Getting "temps," and tooling around in deserted parking lots with a driving instructor and a half-dozen orange plastic cones are rites of passage for most teens. But they're not the only ones dreading the maneuverability test and eyeing highway entry ramps nervously.

There are enough student drivers in the over-30 crowd, even in the over-60 crowd, to keep Doug Loughead, manager of operations for AAA Driving School busy doing driver assessments.

"We get about one new driver a month over 50," he says.

The big difference is that the older the driver, the more cautious — and sometimes scared — they are.

"The younger ones are more fearless. They never think anything will happen to them. Older people are a lot more concerned about accidents and are more cautious. If the speed limit says 35 mph, they do 25 mph. "

"I had a guy in Delhi who was terrified. He literally would sweat through the lessons and grip the wheel white-knuckled. His wife had done the driving most of his life and when the kids went to college she divorced him. He came to AAA because, he said, 'my girlfriend is getting tired of doing all the driving.' He relaxed after about eight hours of lessons and eventually passed."

Anissa Lewis, 35, of Covington, can relate to that. She never got around to getting her license as a kid. She moved to the east coast for school where she easily traveled by public transit. After returning in 2005, she realized "not having a car in the Midwest is not an option" and decided to take lessons.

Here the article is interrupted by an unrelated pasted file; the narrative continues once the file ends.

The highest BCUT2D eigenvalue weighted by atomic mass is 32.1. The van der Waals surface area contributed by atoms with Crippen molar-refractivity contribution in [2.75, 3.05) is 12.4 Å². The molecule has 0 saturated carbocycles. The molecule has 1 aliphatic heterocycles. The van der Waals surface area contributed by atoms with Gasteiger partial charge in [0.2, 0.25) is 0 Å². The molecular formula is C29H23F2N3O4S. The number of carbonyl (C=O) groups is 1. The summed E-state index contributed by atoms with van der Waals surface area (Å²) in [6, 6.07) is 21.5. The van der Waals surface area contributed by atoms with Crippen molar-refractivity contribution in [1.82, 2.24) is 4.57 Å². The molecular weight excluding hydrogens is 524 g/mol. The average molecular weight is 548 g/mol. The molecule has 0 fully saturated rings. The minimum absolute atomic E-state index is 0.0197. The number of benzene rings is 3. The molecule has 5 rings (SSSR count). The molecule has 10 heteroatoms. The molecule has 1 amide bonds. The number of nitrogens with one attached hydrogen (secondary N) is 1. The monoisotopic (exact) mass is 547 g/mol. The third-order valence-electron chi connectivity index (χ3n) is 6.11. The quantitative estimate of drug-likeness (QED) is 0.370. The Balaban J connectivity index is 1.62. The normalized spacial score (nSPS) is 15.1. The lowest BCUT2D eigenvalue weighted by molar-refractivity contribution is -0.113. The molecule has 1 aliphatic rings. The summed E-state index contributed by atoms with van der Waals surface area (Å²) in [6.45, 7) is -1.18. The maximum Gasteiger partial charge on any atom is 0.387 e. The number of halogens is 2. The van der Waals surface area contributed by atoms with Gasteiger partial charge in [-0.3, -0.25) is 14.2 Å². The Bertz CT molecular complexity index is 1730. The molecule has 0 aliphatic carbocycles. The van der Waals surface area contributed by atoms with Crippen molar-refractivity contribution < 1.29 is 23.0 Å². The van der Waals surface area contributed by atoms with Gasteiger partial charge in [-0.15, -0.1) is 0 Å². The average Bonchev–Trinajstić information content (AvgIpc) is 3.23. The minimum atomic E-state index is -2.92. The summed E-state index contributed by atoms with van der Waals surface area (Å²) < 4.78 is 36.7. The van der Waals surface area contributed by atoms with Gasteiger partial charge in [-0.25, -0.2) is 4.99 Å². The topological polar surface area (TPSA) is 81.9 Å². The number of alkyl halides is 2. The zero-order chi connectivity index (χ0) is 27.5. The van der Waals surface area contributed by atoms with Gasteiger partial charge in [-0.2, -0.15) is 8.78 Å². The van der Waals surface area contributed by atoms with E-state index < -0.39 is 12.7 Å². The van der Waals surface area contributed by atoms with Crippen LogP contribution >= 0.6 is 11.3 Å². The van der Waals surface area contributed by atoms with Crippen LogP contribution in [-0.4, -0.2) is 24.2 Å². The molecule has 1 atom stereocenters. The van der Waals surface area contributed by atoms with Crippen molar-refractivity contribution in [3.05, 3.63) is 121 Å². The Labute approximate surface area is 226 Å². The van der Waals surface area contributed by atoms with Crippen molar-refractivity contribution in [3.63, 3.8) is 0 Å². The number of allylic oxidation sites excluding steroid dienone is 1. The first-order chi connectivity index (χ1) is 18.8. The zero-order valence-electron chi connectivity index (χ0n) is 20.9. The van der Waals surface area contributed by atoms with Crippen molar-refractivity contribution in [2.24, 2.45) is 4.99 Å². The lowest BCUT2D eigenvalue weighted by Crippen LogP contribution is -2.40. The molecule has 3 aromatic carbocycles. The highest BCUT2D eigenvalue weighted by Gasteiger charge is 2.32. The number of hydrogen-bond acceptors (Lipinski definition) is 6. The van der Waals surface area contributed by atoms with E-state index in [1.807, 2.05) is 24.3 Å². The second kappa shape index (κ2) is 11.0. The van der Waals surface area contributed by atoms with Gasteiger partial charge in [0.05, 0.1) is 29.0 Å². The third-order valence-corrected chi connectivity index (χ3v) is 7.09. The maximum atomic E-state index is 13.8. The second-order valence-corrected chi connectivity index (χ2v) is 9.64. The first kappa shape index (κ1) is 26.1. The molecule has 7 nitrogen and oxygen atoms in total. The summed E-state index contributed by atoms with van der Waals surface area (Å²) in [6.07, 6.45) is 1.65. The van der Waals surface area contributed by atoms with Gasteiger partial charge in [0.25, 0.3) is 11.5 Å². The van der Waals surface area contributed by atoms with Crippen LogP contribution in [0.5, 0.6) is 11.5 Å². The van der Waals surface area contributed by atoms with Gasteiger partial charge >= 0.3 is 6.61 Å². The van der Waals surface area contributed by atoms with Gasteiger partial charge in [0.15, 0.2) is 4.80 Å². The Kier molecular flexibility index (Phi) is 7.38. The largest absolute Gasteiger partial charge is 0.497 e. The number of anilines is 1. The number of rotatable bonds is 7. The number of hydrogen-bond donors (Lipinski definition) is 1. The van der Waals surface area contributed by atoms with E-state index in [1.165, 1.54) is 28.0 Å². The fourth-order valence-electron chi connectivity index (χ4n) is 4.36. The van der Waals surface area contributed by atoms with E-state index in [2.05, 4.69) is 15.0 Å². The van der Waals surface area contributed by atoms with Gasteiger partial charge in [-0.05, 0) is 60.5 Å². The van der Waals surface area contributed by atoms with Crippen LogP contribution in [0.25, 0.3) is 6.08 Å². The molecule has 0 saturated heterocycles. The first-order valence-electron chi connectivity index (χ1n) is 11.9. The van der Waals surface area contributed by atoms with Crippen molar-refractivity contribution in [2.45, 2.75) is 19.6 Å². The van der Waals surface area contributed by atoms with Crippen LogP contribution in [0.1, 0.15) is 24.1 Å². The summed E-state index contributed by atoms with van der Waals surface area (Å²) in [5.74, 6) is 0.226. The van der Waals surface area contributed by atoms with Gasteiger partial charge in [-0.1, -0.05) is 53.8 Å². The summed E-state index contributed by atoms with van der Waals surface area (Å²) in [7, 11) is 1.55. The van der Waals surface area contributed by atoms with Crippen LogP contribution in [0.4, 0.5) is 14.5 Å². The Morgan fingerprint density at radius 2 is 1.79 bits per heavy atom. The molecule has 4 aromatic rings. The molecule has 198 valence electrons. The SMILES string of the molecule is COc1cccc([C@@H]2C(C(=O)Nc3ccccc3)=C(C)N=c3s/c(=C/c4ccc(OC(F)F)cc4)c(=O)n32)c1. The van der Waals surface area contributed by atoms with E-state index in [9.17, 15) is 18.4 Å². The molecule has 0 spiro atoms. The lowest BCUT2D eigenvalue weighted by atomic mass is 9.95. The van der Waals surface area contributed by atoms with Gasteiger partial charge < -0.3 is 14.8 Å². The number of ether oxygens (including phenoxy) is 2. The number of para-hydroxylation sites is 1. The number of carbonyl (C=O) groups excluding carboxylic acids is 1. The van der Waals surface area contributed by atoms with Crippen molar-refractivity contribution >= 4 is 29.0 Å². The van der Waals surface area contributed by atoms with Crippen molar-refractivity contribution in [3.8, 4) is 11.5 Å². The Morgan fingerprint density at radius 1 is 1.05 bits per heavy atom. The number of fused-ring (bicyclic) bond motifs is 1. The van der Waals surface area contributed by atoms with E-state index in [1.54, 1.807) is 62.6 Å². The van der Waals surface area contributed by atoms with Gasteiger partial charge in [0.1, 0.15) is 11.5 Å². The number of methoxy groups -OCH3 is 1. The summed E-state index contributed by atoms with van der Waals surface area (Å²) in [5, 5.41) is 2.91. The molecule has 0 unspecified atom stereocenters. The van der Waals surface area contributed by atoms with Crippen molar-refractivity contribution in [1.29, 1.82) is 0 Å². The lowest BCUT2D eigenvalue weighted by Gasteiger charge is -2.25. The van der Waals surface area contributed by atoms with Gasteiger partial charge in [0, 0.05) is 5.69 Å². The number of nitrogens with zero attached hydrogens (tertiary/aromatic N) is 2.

The fear "was more in my head than anything else," says the adjunct professor at the Art Academy of Cincinnati in Over-the-Rhine. She had no intention of getting into traffic her first lesson with Bobby Justice of U-Drive Driving School in Florence. They started out in a closed cinema parking lot and "low and behold I was out in traffic by the end of the lesson," says Lewis.

Rosemary Schneider of St. Bernard was 66 when she decided to get behind the wheel in 2009, about five months after her husband, the family driver, passed away.

"It was scarier than I thought. I was behind the wheel knowing it was a lethal weapon. I probably drove too defensively, always watching the other guy. The older you get the more precious you realize life is."

Maneuverability, lane changing and judging distances are three areas that give older drivers a bit more of a challenge, says Paul Bouldin, in his early 70s, who teaches driving for Driver Ed Academy after 35 years and more than two million safe driving miles with UPS.

"It might be judging distances that has something to do with it," he says, "or being able to turn and look over your shoulder easily to check the blind spot before changing lanes. I try to get them familiar with checking the mirrors constantly to see where the other guy is."

"Using the eyes correctly is a big item for older drivers especially," Loughead says. "Driving is a thinking person's exercise. You have to be in the game mentally and stay focused.

"Older drivers probably don't pick up the physical skills as quickly as youngsters," says Julie Dunn, owner of Driver Ed Academy. "They are sharp mentally but their reflexes are slower." She concentrates on parking lot skills including turning, braking and accelerating. "It just takes a little more practice."

Schneider's fear didn't subside quickly. But as her self-confidence grew so did her skills, though she did have trouble with maneuverability confessing that her legs "felt like rubber bands" the day she took her test — and passed — six months ago.

"I've calmed down a lot and I never dreamed I'd enjoy driving as much as I do. My family is thrilled to death. Lewis says the secret is to take her time.
"Then I get in the car and say a prayer that I don't hurt myself or anyone else."